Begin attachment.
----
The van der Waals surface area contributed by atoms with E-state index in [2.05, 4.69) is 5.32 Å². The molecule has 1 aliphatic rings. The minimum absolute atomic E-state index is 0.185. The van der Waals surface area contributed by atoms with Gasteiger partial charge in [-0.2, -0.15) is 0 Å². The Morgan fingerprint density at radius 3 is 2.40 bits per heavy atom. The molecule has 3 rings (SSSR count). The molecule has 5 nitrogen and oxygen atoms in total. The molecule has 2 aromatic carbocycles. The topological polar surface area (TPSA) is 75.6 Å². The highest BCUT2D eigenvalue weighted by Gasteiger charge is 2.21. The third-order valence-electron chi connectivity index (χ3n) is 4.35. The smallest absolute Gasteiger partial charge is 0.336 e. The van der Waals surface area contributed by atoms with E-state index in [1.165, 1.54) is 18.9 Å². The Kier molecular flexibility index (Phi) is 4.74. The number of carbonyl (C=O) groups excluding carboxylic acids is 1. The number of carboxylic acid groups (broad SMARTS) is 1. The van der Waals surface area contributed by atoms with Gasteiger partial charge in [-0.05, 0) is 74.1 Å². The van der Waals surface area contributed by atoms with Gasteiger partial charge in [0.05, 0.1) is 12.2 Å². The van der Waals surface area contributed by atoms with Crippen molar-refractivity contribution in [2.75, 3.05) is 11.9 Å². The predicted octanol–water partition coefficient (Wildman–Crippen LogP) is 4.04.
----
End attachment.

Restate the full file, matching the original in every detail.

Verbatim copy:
The van der Waals surface area contributed by atoms with E-state index in [2.05, 4.69) is 5.32 Å². The molecule has 1 aliphatic rings. The minimum absolute atomic E-state index is 0.185. The van der Waals surface area contributed by atoms with Gasteiger partial charge in [-0.2, -0.15) is 0 Å². The Morgan fingerprint density at radius 3 is 2.40 bits per heavy atom. The molecule has 3 rings (SSSR count). The molecule has 5 nitrogen and oxygen atoms in total. The molecule has 2 aromatic carbocycles. The topological polar surface area (TPSA) is 75.6 Å². The highest BCUT2D eigenvalue weighted by Gasteiger charge is 2.21. The third-order valence-electron chi connectivity index (χ3n) is 4.35. The smallest absolute Gasteiger partial charge is 0.336 e. The van der Waals surface area contributed by atoms with E-state index in [1.165, 1.54) is 18.9 Å². The Kier molecular flexibility index (Phi) is 4.74. The number of carbonyl (C=O) groups excluding carboxylic acids is 1. The number of carboxylic acid groups (broad SMARTS) is 1. The van der Waals surface area contributed by atoms with Gasteiger partial charge in [-0.05, 0) is 74.1 Å². The van der Waals surface area contributed by atoms with Gasteiger partial charge in [0.05, 0.1) is 12.2 Å². The van der Waals surface area contributed by atoms with Crippen molar-refractivity contribution in [2.75, 3.05) is 11.9 Å². The predicted octanol–water partition coefficient (Wildman–Crippen LogP) is 4.04.